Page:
The OSB will review the file referred and determine if an investigation is required.

Results of an investigation may lead to the following:

  • court intervention by the OSB
  • sending the file back to the trustee for action
  • Criminal Investigation Order
  • closing the referral

The OSB looks forward to trustees' continued cooperation in identifying debtor misconduct.

Improving awareness of debtor responsibilities

The OSB website will soon include a new section on abuse of and fraudulent activity within the insolvency system by debtors. Designed to raise awareness about debtor compliance, the new content will focus on the duties of the bankrupt and provide information on what constitutes non-compliant behaviour. Real examples of penal and criminal convictions and Court decisions on debtor discharges will be included to further inform visitors to the site.

The site will also explain the discharge process, provide details on the roles of debtors and creditors, and provide information and statistics on investigations by the OSB Special Investigation Units and the Royal Canadian Mounted Police (RCMP).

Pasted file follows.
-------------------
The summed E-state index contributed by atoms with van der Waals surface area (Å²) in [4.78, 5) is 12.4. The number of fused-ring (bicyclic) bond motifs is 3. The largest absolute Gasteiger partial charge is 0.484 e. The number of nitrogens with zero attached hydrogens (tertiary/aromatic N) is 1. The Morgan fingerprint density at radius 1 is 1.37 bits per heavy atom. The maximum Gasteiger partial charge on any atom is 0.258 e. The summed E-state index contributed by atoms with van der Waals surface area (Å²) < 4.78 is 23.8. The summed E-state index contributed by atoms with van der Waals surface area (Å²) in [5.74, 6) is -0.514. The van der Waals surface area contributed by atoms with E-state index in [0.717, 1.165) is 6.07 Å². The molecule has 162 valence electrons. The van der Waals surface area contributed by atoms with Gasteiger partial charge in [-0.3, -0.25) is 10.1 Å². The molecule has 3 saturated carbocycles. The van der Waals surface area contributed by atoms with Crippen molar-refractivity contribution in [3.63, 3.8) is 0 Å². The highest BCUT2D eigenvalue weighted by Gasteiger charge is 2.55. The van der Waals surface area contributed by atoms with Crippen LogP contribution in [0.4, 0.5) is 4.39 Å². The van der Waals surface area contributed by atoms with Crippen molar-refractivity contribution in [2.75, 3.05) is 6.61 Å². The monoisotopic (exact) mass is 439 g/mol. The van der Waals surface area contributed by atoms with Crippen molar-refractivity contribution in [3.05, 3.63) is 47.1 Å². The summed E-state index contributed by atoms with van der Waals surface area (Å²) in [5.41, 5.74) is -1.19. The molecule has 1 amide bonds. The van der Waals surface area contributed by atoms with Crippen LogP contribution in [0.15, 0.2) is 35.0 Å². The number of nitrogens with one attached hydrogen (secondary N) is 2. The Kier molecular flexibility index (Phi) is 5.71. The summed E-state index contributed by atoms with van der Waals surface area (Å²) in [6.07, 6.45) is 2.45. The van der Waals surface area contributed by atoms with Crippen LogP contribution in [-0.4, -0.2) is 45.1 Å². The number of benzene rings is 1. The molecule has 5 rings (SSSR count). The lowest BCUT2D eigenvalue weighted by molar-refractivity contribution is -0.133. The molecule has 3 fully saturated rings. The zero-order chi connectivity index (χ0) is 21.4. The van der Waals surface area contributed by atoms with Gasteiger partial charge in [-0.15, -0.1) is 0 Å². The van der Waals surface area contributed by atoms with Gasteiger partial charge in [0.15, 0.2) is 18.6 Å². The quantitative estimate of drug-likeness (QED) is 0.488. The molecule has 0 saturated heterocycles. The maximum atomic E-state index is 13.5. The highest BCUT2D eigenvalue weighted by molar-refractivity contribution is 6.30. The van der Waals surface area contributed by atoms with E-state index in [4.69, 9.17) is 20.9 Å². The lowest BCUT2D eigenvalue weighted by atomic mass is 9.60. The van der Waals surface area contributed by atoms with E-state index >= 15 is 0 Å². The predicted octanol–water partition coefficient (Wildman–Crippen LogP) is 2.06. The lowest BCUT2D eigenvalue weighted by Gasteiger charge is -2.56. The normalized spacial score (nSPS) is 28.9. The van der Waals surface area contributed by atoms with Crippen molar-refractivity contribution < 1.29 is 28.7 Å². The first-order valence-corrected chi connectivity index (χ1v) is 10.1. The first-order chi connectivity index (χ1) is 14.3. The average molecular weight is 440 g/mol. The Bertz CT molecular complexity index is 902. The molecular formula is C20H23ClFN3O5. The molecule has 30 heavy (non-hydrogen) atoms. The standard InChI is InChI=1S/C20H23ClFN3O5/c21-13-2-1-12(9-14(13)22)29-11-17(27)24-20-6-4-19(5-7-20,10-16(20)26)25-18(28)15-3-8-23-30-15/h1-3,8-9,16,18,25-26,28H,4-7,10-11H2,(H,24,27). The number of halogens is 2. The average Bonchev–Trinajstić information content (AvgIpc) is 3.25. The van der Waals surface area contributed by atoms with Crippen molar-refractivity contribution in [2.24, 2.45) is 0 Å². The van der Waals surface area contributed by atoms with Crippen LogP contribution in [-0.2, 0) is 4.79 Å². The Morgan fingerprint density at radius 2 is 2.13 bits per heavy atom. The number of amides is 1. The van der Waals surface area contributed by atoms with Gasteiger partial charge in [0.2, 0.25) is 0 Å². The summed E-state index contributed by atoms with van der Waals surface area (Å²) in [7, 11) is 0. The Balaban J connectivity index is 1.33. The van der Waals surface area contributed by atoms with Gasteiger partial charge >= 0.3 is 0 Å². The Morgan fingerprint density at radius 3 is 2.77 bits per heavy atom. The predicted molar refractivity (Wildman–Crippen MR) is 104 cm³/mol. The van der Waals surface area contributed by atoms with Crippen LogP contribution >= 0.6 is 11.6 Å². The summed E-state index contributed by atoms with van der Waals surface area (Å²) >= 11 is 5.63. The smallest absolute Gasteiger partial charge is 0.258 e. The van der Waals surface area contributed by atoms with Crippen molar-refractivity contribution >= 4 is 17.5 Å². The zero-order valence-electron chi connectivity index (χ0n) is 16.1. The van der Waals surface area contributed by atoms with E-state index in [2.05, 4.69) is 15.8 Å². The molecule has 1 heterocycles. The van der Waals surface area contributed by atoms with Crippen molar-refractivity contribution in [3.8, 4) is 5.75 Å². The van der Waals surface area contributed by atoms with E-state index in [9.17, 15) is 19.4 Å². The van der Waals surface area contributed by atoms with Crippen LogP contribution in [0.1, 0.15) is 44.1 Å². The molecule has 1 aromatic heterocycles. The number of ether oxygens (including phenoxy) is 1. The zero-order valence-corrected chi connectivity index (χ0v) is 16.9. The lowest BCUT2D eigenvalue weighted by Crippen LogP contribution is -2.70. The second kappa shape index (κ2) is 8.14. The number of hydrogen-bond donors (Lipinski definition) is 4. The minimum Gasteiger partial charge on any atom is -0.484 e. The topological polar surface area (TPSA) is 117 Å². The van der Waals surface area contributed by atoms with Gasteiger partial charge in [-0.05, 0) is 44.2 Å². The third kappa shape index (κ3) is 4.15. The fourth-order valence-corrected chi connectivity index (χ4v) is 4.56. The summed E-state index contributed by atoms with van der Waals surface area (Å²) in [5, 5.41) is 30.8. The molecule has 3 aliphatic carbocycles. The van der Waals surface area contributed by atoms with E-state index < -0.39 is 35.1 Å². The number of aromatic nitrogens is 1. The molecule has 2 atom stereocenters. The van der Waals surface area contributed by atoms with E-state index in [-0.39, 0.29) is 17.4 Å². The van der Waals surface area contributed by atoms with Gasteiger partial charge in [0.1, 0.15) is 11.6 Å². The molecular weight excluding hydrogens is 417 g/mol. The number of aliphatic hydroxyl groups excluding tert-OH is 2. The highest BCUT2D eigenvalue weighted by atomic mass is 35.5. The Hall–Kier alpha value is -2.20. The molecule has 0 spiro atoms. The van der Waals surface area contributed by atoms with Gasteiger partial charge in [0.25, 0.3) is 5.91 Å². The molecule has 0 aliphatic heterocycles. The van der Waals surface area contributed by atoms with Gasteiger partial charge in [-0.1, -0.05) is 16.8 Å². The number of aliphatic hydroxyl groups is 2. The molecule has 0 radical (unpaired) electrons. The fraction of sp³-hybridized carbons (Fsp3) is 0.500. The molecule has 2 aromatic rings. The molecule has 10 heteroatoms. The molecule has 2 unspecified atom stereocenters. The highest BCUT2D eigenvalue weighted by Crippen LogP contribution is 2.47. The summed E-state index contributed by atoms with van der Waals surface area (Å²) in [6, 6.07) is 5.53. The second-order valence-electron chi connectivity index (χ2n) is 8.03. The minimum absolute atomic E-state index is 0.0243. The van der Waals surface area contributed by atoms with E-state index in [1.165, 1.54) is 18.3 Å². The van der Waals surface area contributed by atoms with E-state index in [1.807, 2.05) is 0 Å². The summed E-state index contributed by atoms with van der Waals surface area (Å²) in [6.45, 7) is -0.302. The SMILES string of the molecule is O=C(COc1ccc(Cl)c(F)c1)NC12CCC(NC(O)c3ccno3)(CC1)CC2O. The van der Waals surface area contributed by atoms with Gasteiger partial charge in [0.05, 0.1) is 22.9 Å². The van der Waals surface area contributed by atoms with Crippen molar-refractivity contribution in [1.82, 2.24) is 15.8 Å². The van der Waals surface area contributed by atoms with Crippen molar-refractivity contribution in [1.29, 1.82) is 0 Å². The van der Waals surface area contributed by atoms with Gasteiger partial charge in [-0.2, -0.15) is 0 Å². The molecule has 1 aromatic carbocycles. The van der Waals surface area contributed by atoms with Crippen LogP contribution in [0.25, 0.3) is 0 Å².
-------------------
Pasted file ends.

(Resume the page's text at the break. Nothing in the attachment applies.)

Professional conduct decision MacLeod: Due diligence defence

On , the Federal Court of Appeal (FCA) delivered its decision in Office of the Superintendent of Bankruptcy v. MacLeod.

The FCA concluded that the Delegate of the Superintendent of Bankruptcy erred in determining that a defence of due diligence had successfully been established by the respondents. The Court held that the finding was made on the basis of irrelevant criteria and failed to hold the respondents to the correct burden of proof.

Specifically, the FCA held that:

  • errors made in good faith are not tantamount to due diligence
  • proof of reasonable care in the general conduct of one's affairs is not sufficient to escape liability
  • it is incumbent upon the person claiming due diligence to show that a system was in place to prevent the prohibited act; and
  • the fact that the contraventions did not cause prejudice to third parties is irrelevant

Coming soon: Online levy and fee statement and levy deadline

The OSB is updating some of its financial processes to increase efficiency and make it easier for trustees to obtain up-to-date information on their outstanding balances and to submit remittance advice forms electronically.